Hello, and welcome back to MPC! Last week, we had an exciting discussion about causality. At the end of that discussion, I said that we would soon be combining the major concepts that we have been discussing since last month: the spacetime interval, light cones, and causality. However, before diving into that, I would like to take a brief break from special relativity. With this being the 25th blog post on MPC (wow!), I would like to take this week to reflect on what we have discussed and what we will be discussing in the future.
It may not seem like it was too long ago, but the first post on MPC was published in the beginning of January! We started off by discussing the differences between classical physics (physics dating back to the work of Sir Isaac Newton, Michael Faraday, etc.) and modern physics (the physics of the 20th century).
From there, after a brief review of basic physics, we jumped right into relativity! We spoke about the importance of relativity and what it truly means to be relative to something. We then talked about the luminiferous aether and how the results of the Michelson-Morley experiment disproved its existence. We also spoke about the constant nature of the speed of light and how it seemed to defy the well-established Galilean transform. We also mentioned the supposed “constant nature of time” (although we would later go on to refute it)
Following this, we were ready to begin our study of special relativity. We started off by discussing the two major postulates of special relativity:
- The laws of physics are the same in all inertial frames of reference.
- The speed of light is constant in all inertial frames of reference.
From there, we decided to throw away our preconceptions about how our world works so we could learn about such “radical” ideas as time dilation and length contraction. These ideas have completely reshaped the human race’s understanding of our world, and I hope you found them as amazing as I find them! We discussed the implications of these phenomena, such as how they suggest that time and space are not absolute. This led us into our discussion on spacetime. We spoke about the spacetime interval, spacetime diagrams, light cones, and, just last week, causality.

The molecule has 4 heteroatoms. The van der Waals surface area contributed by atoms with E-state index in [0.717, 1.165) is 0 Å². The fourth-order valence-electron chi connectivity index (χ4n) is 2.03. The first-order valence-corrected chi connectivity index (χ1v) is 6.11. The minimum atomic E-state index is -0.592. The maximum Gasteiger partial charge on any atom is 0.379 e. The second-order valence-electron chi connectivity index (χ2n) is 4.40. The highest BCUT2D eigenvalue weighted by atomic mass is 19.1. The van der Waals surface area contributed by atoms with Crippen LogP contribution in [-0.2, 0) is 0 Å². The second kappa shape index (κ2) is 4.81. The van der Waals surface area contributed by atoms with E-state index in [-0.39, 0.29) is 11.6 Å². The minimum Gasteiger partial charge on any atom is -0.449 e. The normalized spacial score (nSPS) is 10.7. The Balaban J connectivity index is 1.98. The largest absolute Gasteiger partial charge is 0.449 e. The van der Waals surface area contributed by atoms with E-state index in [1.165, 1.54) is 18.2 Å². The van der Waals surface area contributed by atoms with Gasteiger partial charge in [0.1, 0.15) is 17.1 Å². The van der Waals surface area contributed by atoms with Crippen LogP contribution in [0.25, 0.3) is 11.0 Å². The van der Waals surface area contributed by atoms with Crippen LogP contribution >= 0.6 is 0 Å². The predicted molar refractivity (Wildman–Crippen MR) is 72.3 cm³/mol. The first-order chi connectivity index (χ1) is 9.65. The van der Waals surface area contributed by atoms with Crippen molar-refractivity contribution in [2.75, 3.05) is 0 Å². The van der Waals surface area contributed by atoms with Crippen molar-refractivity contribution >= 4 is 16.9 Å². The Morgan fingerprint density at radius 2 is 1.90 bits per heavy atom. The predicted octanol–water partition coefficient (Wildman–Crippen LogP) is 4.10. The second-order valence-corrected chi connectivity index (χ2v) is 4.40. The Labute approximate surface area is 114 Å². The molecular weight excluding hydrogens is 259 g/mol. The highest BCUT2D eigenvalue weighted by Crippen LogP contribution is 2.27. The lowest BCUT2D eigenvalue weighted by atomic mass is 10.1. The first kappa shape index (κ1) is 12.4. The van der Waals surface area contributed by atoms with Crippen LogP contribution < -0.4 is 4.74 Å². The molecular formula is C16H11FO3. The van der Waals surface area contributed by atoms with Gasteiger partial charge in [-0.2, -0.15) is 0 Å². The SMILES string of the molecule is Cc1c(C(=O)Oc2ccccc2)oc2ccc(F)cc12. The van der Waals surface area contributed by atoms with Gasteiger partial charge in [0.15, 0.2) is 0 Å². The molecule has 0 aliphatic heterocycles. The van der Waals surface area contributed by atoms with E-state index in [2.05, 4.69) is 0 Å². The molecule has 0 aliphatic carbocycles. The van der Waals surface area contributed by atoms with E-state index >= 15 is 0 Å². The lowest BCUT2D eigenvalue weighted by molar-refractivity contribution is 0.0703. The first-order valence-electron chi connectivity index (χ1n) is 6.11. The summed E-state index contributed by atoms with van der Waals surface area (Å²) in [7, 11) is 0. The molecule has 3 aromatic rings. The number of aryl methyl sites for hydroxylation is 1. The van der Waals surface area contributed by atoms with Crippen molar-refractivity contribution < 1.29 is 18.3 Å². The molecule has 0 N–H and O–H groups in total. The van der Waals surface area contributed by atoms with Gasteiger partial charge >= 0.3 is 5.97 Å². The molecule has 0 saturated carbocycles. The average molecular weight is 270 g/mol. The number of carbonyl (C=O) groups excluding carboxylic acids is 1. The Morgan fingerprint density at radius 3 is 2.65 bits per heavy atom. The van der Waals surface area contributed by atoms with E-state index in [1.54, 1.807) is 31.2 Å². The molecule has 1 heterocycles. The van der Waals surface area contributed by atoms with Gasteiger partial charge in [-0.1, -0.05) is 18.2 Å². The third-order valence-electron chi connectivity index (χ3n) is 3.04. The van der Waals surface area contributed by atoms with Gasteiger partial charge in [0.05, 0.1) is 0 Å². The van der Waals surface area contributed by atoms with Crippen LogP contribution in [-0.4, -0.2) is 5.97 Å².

It’s been quite a ride! I have had a great time writing these posts and I hope that you have been able to learn at least something from them. That being said, we are just getting started! This summer, we have a lot of exciting things to discuss. Next week, we will wrap up our conversation on spacetime diagrams. Then, we will start discussing general relativity (if you thought special relativity was awesome, just wait!). We will be discussing general relativity for a few weeks; due to the mathematical complexity involved with general relativity, though, we will not spend as much time on it as we have spent on special relativity. After general relativity, we will begin our study of the other half of modern physics: quantum mechanics. We will be discussing such amazing phenomena/events as the ultraviolet catastrophe, the photoelectric effect, wave functions, quantum entanglement, and more! There’s a lot to be excited for!
That’s all for this week. Thank you to everyone who has been reading these post! I hope that you will continue tuning into MPC to learn more about modern physics! As stated previously, next week, we will jump back into our discussion of spacetime intervals, light cones, and causality. See you then!